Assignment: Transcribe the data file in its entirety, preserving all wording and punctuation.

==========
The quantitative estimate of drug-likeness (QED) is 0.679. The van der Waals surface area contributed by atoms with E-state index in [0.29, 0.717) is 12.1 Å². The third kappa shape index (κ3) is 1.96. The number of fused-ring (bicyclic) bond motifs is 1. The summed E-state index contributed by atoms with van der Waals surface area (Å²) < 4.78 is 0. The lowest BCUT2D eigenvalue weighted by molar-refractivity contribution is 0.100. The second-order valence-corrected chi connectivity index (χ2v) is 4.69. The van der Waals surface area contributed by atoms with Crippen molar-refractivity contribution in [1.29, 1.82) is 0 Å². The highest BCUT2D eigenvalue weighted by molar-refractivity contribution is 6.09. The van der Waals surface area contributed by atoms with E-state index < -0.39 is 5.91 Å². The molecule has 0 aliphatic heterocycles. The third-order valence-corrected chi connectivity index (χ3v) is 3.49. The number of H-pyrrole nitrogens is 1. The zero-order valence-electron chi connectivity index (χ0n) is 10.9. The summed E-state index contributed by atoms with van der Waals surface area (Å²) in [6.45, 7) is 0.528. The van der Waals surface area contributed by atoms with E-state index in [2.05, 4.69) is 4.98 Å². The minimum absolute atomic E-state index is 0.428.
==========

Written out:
The quantitative estimate of drug-likeness (QED) is 0.679. The van der Waals surface area contributed by atoms with E-state index in [0.29, 0.717) is 12.1 Å². The third kappa shape index (κ3) is 1.96. The number of fused-ring (bicyclic) bond motifs is 1. The summed E-state index contributed by atoms with van der Waals surface area (Å²) < 4.78 is 0. The lowest BCUT2D eigenvalue weighted by molar-refractivity contribution is 0.100. The second-order valence-corrected chi connectivity index (χ2v) is 4.69. The van der Waals surface area contributed by atoms with Crippen molar-refractivity contribution in [1.29, 1.82) is 0 Å². The highest BCUT2D eigenvalue weighted by molar-refractivity contribution is 6.09. The van der Waals surface area contributed by atoms with E-state index < -0.39 is 5.91 Å². The molecule has 0 aliphatic heterocycles. The third-order valence-corrected chi connectivity index (χ3v) is 3.49. The number of H-pyrrole nitrogens is 1. The zero-order valence-electron chi connectivity index (χ0n) is 10.9. The summed E-state index contributed by atoms with van der Waals surface area (Å²) in [6.45, 7) is 0.528. The van der Waals surface area contributed by atoms with E-state index in [2.05, 4.69) is 4.98 Å². The minimum absolute atomic E-state index is 0.428.